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gardenning granny

Latest posts by gardenning granny

christmas cactus wont flower

Posted: 22/12/2013 at 14:51

Mine thrive on neglect!  But landgirl is right, draughts are fatal.  They don't all flower at Christmas - my red one flowers nearer Easter, and all the surplus rooted bits I took to France now thrive in a trough left out in the sunshine through the summer and only brought indoors in November, out of the cold.  It is easier to kill by overwatering.  Cuttings (bits off the ends of shoots) root by simply sticking in the pot - it's easy to end up with far too many.


Posted: 13/12/2013 at 13:36

Sylvia - I have some growing in the border, and I heap some compost on top of them for protection in the winter.  The ones growing in pots get moved to behind the greenhouse, mainly because they are so boring once the foliage has died down, but again I top up the pots with compost.  Mine bloomed well this summer so I shall continue this regime.  I believe they are one ofthose plants which need a restricted rootrun - too much space and they only produce leaves - but my border one seem to be OK.

Garden Bench

Posted: 13/12/2013 at 10:30

We've replaced all the slats on ours and resprayed the cast iron ends too and I reckon it's good for another dozen years.  We treated the new slats (B & Q like others have said) with a wood sealant as the bench lives out all year.  Gives you the chance to change the colour (we now have dark blue iron ends) too.

Talkback: How to grow orchids

Posted: 17/11/2013 at 17:34

I do like Dove - except I put all my orchids in a large washing up bowl once a week and use Baby Bio orchid feed in the water. Water from above and leave to stand in the water for about an hour  (doesn't matter if it's two or three hours really)  then lift and drain and pop back in their pot covers and replace where they belong.  They hate stabnding in water.

My son does this for me when I'm away - a regime easy to remember and they've been gouing now for between three and five years.

ps.  they;'re £4.50 in Ikea at the moment!

Rose ignorance

Posted: 17/11/2013 at 17:17

I don't think Charles will ever have thick stems - its a thickety kind of rose.  I'll be interested to hear how it performs if you try the pegging idea though.  It's a very old variety.

Composter not composting!

Posted: 17/11/2013 at 12:23

definately need at least two bins, and best stood on earth (put wire netting under it if there is a danger os rats or mice nesting in it).  The layering is good, a layer of spare earth (I use the rubbishy clay continually available when I dig) from time to time - and cheap activator from Lidl....when you transfer the unrotted top waste into the second bin add some of the worms that are active in the first bin to get it off to a good start.  Lastly - try not to let it dry out - leave an old bucket nearby and tip in all gathered rain from time to time.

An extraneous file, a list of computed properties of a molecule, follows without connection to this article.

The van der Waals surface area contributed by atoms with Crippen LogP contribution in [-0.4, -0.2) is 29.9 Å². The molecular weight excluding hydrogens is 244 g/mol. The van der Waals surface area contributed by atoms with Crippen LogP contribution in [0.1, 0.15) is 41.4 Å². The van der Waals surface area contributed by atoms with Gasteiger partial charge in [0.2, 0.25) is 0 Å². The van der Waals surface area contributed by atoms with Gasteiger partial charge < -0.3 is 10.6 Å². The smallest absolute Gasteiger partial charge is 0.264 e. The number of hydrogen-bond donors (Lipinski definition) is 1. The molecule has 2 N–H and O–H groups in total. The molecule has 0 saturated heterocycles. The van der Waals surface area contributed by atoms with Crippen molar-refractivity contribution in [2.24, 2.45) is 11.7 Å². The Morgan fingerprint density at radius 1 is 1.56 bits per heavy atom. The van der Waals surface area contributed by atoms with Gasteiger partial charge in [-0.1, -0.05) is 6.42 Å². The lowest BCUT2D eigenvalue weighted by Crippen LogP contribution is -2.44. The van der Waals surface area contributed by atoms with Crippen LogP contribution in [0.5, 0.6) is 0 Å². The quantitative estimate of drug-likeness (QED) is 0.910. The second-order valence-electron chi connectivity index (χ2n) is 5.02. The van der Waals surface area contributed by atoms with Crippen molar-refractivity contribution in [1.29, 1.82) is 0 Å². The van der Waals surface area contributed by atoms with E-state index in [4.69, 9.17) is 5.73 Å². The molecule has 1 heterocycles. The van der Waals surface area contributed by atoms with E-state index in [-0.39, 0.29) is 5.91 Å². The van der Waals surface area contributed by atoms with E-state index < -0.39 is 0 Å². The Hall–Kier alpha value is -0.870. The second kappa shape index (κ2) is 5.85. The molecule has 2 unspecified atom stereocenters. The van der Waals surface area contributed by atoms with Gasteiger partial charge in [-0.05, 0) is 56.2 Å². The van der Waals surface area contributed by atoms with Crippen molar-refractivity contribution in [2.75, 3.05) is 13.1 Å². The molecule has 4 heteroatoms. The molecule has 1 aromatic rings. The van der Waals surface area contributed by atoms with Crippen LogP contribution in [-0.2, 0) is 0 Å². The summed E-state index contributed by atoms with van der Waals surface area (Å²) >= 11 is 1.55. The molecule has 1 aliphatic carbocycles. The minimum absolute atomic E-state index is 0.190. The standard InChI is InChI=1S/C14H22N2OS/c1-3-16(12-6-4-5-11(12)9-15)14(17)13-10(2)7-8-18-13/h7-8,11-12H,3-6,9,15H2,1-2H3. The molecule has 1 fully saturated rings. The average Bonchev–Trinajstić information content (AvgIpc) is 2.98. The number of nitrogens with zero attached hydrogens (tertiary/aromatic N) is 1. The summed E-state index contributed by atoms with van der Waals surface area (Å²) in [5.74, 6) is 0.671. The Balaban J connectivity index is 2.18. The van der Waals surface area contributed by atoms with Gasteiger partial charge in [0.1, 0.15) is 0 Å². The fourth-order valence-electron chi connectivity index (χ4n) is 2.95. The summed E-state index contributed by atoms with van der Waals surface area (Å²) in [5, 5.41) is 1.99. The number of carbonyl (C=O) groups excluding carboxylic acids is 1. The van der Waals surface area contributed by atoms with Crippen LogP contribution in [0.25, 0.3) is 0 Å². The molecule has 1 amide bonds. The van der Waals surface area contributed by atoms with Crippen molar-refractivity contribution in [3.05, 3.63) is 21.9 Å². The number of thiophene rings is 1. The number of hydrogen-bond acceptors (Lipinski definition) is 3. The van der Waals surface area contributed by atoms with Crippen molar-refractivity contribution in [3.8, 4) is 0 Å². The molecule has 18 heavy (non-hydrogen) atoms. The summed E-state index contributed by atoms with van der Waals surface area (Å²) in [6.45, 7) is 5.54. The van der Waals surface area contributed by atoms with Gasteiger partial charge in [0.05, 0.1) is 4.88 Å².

large/gigantic flower pots

Posted: 17/11/2013 at 12:12

wish they'd show repeats of Geoff Hamilton and his wonderful ideas at Barnsdale - a make do and mend creative gardener if ever there was one - and he loved to sit back and enjoy what he'd created.

with regard to pots - I bought three green "muck tubs" from B & Q about 10 years ago as a cheap and more easily moveable solution to the pot problem.  I had to drill holes about 6" up from the base around the edge to allow surplus water to drain out, wjhilst still allowing enough to gather at the bottom to sustain growth.  They are still going strong - excellent value for money - and have rope handles at the top to enable me to tow them around to where I want them.

Rose ignorance

Posted: 17/11/2013 at 11:58

hi Nutcutlet - Charles de Milles - where to start?/  I have it at the back of the border and it has always been a straggly shooted rose, but as you say, lovely heavy blooms. Mine grows several shoots rom the base annually....and spreads by long underground stems in all directions.  It is almost a weed here as I have to watch in the spring and sever ansd yank out all the new plants coming up around the original.  My thoughts are to leave it be - let it tumble and spread within reason - see it as a cottage garden rose.  It is unkillable.

Too late to plant my bulbs?

Posted: 16/11/2013 at 17:59

Hi Steph

there's already a thread about late planting of bulbs - suggest you check it out

basically - plant when  you like, and they seem to sort themselves out to suit the seasons in subsequent years.

Too late to plant bulbs?

Posted: 16/11/2013 at 17:51

Finished planting - oh you lucky things!

I've got all the tulips in, and a long planter with city of harlem hyacinths and some miniature daffs, but I now have to sort out all last years pots (I left the bulbs in and fed them after flowering) - will probably tip them out and replant in new compost (jetfire daffs and some more hyacinths) - then picked up some blue alliums and thalia narcissus very cheaply so must think where to put them!  I really should restrain myself and not keep buying things just becausde they are such a good deal!

Discussions started by gardenning granny

seeds for drought resistant meditteranean plants

Replies: 7    Views: 271
Last Post: 21/10/2013 at 10:56


how to get rid of it - and then will the wasps return next year 
Replies: 13    Views: 763
Last Post: 30/08/2013 at 22:35

When can I put the geraniums out?

Replies: 10    Views: 1488
Last Post: 04/10/2013 at 10:36
3 threads returned